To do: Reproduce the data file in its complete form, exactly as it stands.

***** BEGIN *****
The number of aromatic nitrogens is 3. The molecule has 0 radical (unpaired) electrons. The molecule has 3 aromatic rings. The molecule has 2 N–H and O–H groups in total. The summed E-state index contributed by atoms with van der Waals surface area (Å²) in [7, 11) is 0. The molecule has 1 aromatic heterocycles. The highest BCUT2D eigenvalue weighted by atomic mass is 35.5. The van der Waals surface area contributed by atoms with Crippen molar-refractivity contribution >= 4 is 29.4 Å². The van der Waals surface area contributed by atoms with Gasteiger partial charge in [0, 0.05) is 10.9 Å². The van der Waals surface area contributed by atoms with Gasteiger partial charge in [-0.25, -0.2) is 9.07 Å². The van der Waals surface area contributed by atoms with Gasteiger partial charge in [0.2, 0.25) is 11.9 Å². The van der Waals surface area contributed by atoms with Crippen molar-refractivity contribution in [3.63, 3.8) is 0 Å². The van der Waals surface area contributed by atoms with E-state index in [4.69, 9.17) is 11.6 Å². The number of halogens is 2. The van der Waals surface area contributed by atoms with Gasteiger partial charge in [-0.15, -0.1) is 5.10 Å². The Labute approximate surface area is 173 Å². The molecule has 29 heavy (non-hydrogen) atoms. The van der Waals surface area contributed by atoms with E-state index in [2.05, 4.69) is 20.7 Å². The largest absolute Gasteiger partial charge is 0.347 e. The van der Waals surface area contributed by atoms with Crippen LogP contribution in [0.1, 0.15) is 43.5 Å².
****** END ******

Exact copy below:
The number of aromatic nitrogens is 3. The molecule has 0 radical (unpaired) electrons. The molecule has 3 aromatic rings. The molecule has 2 N–H and O–H groups in total. The summed E-state index contributed by atoms with van der Waals surface area (Å²) in [7, 11) is 0. The molecule has 1 aromatic heterocycles. The highest BCUT2D eigenvalue weighted by atomic mass is 35.5. The van der Waals surface area contributed by atoms with Crippen molar-refractivity contribution >= 4 is 29.4 Å². The van der Waals surface area contributed by atoms with Gasteiger partial charge in [0, 0.05) is 10.9 Å². The van der Waals surface area contributed by atoms with Gasteiger partial charge in [-0.25, -0.2) is 9.07 Å². The van der Waals surface area contributed by atoms with Gasteiger partial charge in [0.2, 0.25) is 11.9 Å². The van der Waals surface area contributed by atoms with Crippen molar-refractivity contribution in [3.63, 3.8) is 0 Å². The van der Waals surface area contributed by atoms with E-state index in [4.69, 9.17) is 11.6 Å². The number of halogens is 2. The van der Waals surface area contributed by atoms with Gasteiger partial charge in [-0.15, -0.1) is 5.10 Å². The Labute approximate surface area is 173 Å². The molecule has 29 heavy (non-hydrogen) atoms. The van der Waals surface area contributed by atoms with E-state index in [2.05, 4.69) is 20.7 Å². The largest absolute Gasteiger partial charge is 0.347 e. The van der Waals surface area contributed by atoms with Crippen LogP contribution in [0.1, 0.15) is 43.5 Å².